Lien vers Pubmed [PMID] – 8366034
J. Bacteriol. 1993 Sep;175(17):5488-504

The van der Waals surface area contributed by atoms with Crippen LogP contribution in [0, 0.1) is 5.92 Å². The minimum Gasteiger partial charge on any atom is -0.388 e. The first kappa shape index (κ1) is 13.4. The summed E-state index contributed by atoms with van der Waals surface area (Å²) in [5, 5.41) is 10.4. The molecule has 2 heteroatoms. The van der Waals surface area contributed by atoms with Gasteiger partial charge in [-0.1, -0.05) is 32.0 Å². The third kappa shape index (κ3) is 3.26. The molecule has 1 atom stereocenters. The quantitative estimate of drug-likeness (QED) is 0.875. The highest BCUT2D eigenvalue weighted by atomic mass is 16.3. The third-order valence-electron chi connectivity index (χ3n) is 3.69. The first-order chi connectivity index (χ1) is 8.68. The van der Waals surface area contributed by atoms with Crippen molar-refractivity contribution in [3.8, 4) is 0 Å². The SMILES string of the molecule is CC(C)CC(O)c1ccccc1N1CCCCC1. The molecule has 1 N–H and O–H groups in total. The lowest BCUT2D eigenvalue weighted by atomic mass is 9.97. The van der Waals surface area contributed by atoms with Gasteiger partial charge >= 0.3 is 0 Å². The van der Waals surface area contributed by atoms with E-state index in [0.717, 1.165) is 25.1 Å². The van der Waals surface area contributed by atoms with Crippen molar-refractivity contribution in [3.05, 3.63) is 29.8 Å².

The iron-regulated irp2 gene is specific for the highly pathogenic Yersinia species and encodes high-molecular-weight protein 2 (HMWP2). Despite the established correlation between the presence of HMWP2 and virulence, the role of this protein is still unknown. To gain insight into the function of HMWP2, the entire coding sequence and the promoter of irp2 were sequenced. Two putative -35 and -10 promoter sequences were identified upstream of a large open reading frame, and two potential Fur-binding sites were found overlapping the second -35 box. The large open reading frame is composed of 6,126 nucleotides and may encode a protein of 2,035 amino acids (ca. 228 kDa) with a pI of 5.81. A signal sequence was not present at the N terminus of the protein. Despite the existence of 30 cysteine residues, carboxymethylation prevented the formation of most if not all disulfide bonds that otherwise occurred when the cells were sonicated. The protein was composed of three main domains: a central region of ca. 850 residues, bordered on each side by a repeat of 550 residues. A high degree of identity (44.5%) was found between HMWP2 and the protein AngR of Vibrio anguillarum. The central part of HMWP2 (after removal of a loop of 337 residues) also displayed significant homology with proteins belonging to the superfamily of adenylate-forming enzymes and, like them, possessed a putative ATP-binding motif that is also present in AngR. In addition, HMWP2 shared with the group of antibiotic and enterochelin synthetases a potential amino acid-binding site. Six consensus sequences defining the superfamily and four defining the family of synthetases were derived from the multiple alignment of the 30 sequences of proteins or repeated domains. A phylogenetic tree that was constructed showed that HMWP2 and AngR are in a family composed of Lys2, EntF, and the tyrocidine, gramicidin, and Beta-lactam synthetases. This finding suggests that HMWP2 may participate in the nonribosomal synthesis of small biologically active peptides.